Between March 16 and March 28, 2017, I (Horizontal member David Black) participated in a Global Exchange “Reality Tour” of Chiapas, Mexico. Our local hosts in San Cristobal were from the peace group Sipaz and our hosts were both Spanish speaking citizens of the Netherlands.
While the highlight of the trip was an overnight stay at the Caracol of Morelia, also included were a number of information sessions and attendance at a ceremony at the village of Acteal commemorating the massacre of 45 people attending a prayer meeting by paramilitaries that occurred in 1997. Those attending were members of an indigenous pacifist group, Los Abejas, (The bees). This moving ceremony has taken place monthly since 1997 and is said to be continued “until there is justice.” Ironically this month some 22 years since the massacre, the Mexican government has just accepted responsibility admitting they had armed the paramilitaries involved.
The EZLN (Zapatista Army of National Liberation) began organizing in Chiapas in 1983. Some 10 years later, on January 1, 1994, (the first day NAFTA was to take effect) the Zapatista uprising took over six county seats making a series of demands for the rights of indigenous people. The take over was late that evening when most government troops were drunk from celebrating. Later it became know that many of the Zapatistas were “armed” with carved wood to look like guns. The uprising gained support throughout Mexico and around the world. While some of their demands were met, the government switched to low intensity warfare and the use of paramilitary groups to counter the threat it perceived from the Zapatistas and their revolutionary ideas for living autonomously.
In 2003 the Zapatistas formed five councils of good government to preside over the regions they controlled. During the 2006 Mexican presidential elections, they put forth an “other campaign” organizing outside of the election process. In 2018, however, in an unorthodox charge in tactics, they attempted to build a coalition of indigenous peoples to run an independent, indigenous woman for the Mexican presidency. This attempt failed as the collected signatures were challenged and ballot access denied.
While no longer in the international news, all this time Zapatista supporters have occupied and run portions of rural Chiapas, remaining mostly out of the reach of formal governmental authorities. They have their own teachers and medical providers and stress self sufficiency and self governance. According to the Zapatista’s 2005 Sixth Declaration of the Lacandon Jungle:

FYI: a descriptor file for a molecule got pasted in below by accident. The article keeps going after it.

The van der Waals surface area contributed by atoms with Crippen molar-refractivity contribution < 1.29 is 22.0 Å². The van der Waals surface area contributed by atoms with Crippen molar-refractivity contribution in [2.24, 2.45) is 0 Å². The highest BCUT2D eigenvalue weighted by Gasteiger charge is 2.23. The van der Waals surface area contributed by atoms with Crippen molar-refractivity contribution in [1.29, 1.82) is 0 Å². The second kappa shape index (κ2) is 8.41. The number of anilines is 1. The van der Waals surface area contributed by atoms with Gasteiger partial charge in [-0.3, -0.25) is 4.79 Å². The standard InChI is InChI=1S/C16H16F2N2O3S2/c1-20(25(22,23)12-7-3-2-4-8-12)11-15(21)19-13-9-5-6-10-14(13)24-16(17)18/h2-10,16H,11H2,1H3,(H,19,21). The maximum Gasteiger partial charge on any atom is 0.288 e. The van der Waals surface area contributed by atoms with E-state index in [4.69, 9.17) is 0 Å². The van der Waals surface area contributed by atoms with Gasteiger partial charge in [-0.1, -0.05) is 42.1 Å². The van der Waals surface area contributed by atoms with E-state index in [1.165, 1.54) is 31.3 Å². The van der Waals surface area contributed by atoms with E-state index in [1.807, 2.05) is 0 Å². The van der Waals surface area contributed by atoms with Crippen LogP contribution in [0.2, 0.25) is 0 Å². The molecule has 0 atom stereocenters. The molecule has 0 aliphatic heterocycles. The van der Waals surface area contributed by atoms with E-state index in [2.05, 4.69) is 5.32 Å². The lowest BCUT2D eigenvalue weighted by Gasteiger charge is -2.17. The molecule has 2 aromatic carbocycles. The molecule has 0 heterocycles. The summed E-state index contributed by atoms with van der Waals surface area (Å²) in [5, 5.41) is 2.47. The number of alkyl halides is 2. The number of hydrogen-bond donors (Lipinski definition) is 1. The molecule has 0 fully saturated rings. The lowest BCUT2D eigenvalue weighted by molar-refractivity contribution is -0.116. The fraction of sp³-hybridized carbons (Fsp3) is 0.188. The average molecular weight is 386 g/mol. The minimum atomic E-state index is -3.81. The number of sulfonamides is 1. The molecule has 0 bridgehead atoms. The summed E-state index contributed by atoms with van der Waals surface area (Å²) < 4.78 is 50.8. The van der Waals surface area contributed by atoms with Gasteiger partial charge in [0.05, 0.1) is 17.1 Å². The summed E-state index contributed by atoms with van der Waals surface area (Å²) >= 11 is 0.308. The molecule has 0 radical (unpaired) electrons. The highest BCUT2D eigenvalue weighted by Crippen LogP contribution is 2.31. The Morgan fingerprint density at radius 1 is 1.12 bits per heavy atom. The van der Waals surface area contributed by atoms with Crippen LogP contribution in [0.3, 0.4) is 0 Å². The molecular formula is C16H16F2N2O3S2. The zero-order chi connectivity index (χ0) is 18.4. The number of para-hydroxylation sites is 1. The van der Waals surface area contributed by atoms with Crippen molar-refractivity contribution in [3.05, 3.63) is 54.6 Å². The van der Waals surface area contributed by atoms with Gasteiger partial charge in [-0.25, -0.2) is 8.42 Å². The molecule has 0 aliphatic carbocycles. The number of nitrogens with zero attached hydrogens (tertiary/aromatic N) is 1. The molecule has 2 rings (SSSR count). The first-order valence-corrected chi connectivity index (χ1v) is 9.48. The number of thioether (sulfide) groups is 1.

From that time (2003) and until the middle of 2005, the EZLN leadership has no longer involved itself in giving orders in civil matters, but it has accompanied and helped the authorities who are democratically elected by the peoples. It has also kept watch that the peoples and national and international civil society are kept well informed concerning the aid that is received and how it is used. And now we are passing the work of safeguarding good government to the Zapatista support bases, with temporary positions which are rotated, so that everyone learns and carries out this work. Because we believe that a people which does not watch over its leaders is condemned to be enslaved, and we fought to be free, not to change masters every six years.
In short this was a move from a military command structure to self government.
This background served as preparation for our visit to the Caracol. (Caracol literally translates as “snail” but it is a symbol for centers of autonomous resistance and rebellion.) As we drove in we were greeted by a sign in Spanish that translates to: “You are in Zapatista territory in rebellion. Here the people command and the government obeys.”